February 10, 2010, 3:00 PM — The Black Hat Briefings came to the Washington, DC area (Arlington, VA) last week, drawing roughly a thousand representatives from the black and white hat communities together to learn how to attack and defend our systems. With a keynote by Greg Schaffer from the Department of Homeland Security and three tracks of briefings that covered everything from "the big picture" to tricks you can play with metasploit, this hackerfest took on the global perspective on hacking while simultaneously drilling down to the nitty gritty on various attack methods.
Some of the more interesting take homes from this conference are 1) Many of us are missing the boat when it comes to securing our enterprises. We fail to realize that some of the original exploits are still very much in use (like exploiting default passwords) while we also fail to grasp that many of the tools we use routinely may be completely unable to deal with the more virulent threats we face today. 2) The Russian and Chinese hacker communities are far better organized and capable than many of us might like to believe. If I hadn't recently read "Inside Cyber Security", it would have been shocking to hear what those who have penetrated these communities have to say. I also learned the basic difference in the focus between these hacker communities --- the Chinese are primarily going after military secrets and commercial know-how with money falling behind nationalism as a major theme. The Russians, on the other hand, are primarily focused on money. In both cases, corrupt and/or indifferent governments are not cracking down as most of us would wish they would. These hacker communities provide cover up for other activities and are easily recruited into nefarious campaigns to harm or discredit opposing regimes. 3) I also learned that ISPs are decidedly NOT all the same when it comes to how they police their customers. Some take down sites that don't follow the rules; others just look the other way. GoDaddy, for example, has a zero tolerance spam policy that it takes very seriously. This means that they "whack" domains as needed, even though they may be sued by the site owners when these sites are found to be spewing spam or malware. None of these suits has been successful to date, but that doesn't mean there aren't costs associated with the defense and I, for one, fully appreciate companies like GoDaddy that refuse to be part of the problem.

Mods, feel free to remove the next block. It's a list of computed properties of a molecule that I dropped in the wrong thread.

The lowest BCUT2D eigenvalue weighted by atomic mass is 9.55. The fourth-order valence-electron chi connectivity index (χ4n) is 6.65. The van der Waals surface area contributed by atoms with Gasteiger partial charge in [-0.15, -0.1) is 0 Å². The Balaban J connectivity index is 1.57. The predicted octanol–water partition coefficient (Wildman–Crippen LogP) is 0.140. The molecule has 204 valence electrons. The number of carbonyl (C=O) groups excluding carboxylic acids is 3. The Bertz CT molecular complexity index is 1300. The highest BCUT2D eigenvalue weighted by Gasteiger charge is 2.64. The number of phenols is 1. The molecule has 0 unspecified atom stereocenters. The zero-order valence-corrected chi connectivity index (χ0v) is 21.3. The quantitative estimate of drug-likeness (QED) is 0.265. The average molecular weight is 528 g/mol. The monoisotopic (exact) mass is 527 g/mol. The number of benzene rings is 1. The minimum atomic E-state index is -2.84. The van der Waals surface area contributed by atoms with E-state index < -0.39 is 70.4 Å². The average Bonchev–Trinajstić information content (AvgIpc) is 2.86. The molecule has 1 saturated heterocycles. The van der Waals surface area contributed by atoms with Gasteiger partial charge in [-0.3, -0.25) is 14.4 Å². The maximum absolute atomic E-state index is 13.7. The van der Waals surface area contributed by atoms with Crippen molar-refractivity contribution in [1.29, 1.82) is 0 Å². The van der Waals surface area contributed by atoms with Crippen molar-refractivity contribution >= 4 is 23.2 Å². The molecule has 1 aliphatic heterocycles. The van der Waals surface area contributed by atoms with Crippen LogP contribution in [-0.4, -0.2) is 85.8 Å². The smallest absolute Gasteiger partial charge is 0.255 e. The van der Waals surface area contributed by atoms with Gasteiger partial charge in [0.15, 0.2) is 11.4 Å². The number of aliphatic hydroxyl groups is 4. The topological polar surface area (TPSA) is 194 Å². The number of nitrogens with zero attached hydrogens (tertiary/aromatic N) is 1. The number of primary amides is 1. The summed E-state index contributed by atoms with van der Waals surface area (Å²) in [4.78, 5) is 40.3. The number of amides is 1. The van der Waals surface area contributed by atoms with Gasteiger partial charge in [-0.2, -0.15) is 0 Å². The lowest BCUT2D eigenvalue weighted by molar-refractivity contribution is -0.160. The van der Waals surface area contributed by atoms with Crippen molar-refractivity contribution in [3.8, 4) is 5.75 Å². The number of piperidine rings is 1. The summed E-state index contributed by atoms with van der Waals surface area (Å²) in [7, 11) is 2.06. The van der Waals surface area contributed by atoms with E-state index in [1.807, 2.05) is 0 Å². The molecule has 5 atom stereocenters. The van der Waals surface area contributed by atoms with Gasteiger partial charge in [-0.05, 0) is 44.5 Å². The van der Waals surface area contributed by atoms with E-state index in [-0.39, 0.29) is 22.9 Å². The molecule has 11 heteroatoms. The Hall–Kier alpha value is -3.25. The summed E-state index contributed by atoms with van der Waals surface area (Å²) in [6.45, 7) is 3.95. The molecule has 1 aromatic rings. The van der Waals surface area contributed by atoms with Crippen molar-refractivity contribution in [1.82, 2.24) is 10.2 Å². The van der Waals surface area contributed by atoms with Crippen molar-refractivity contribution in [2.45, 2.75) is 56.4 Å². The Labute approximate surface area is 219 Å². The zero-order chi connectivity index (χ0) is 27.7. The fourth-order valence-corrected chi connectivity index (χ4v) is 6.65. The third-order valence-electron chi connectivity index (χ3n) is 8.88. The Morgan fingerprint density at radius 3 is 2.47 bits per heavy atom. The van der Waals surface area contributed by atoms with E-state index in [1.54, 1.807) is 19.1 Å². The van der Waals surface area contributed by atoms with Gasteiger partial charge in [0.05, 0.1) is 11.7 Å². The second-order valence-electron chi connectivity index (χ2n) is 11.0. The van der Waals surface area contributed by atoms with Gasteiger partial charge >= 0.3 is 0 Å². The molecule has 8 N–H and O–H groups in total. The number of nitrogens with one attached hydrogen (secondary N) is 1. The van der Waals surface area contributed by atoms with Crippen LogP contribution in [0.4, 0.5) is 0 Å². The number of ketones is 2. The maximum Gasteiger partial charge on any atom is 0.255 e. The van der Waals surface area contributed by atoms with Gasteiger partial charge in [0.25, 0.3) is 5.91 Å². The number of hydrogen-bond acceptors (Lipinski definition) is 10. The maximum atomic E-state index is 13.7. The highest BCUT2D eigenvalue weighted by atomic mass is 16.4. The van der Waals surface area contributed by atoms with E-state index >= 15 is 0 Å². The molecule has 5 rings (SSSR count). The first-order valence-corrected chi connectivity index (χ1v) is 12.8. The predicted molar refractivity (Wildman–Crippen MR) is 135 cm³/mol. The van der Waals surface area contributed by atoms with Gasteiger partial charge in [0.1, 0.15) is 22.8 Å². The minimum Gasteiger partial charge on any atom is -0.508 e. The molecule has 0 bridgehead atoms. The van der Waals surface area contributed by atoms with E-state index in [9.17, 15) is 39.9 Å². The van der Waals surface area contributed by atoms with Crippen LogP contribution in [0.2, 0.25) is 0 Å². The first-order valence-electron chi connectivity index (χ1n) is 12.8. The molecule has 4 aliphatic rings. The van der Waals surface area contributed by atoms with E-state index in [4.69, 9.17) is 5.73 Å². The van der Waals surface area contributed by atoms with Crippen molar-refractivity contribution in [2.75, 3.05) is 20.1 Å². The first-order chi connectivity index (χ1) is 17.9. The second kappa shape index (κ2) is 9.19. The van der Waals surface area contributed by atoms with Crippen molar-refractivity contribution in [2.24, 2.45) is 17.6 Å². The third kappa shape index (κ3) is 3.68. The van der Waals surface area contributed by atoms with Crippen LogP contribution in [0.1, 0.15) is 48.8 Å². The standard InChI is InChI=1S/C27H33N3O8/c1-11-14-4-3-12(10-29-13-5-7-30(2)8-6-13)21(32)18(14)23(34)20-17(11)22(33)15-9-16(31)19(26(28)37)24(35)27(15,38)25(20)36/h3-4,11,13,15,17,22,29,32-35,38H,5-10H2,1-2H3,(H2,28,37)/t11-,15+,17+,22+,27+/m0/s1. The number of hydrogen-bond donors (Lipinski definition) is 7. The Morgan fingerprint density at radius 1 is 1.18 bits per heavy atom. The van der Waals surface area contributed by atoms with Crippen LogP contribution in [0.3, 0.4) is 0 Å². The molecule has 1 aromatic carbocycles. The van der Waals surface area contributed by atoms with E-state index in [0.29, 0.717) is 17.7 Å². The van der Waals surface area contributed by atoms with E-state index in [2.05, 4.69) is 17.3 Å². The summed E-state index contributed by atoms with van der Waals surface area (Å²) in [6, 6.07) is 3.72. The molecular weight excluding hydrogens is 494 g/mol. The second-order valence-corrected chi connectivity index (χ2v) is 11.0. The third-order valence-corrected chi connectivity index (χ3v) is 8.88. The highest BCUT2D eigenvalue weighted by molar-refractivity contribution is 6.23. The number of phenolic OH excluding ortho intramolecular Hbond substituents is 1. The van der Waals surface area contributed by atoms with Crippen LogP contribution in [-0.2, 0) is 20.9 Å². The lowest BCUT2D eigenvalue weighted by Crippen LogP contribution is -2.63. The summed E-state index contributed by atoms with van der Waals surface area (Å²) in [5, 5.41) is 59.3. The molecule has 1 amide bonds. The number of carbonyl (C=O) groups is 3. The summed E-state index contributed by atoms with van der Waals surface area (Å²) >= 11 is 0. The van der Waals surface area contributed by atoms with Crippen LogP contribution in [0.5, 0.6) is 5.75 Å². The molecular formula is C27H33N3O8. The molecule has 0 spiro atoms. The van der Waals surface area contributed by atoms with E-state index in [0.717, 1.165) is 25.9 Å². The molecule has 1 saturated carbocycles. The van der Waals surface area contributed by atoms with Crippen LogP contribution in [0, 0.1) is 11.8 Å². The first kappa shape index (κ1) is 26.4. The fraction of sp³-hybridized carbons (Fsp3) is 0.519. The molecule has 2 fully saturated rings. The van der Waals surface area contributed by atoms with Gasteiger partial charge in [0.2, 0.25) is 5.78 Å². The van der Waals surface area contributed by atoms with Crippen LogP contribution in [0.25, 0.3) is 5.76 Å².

Spam is even more prevalent than I ever imagined. According to one speaker, 98% of it never reaches our systems. Where is it all coming from? A big registrant might process 5,000 newly registered domains in a single morning. Many spam and malware sites, when they are blocked or suspended, simply pick up and move to another domain. Even so, 90% or so of spam and malware sites are not malicious, only infected.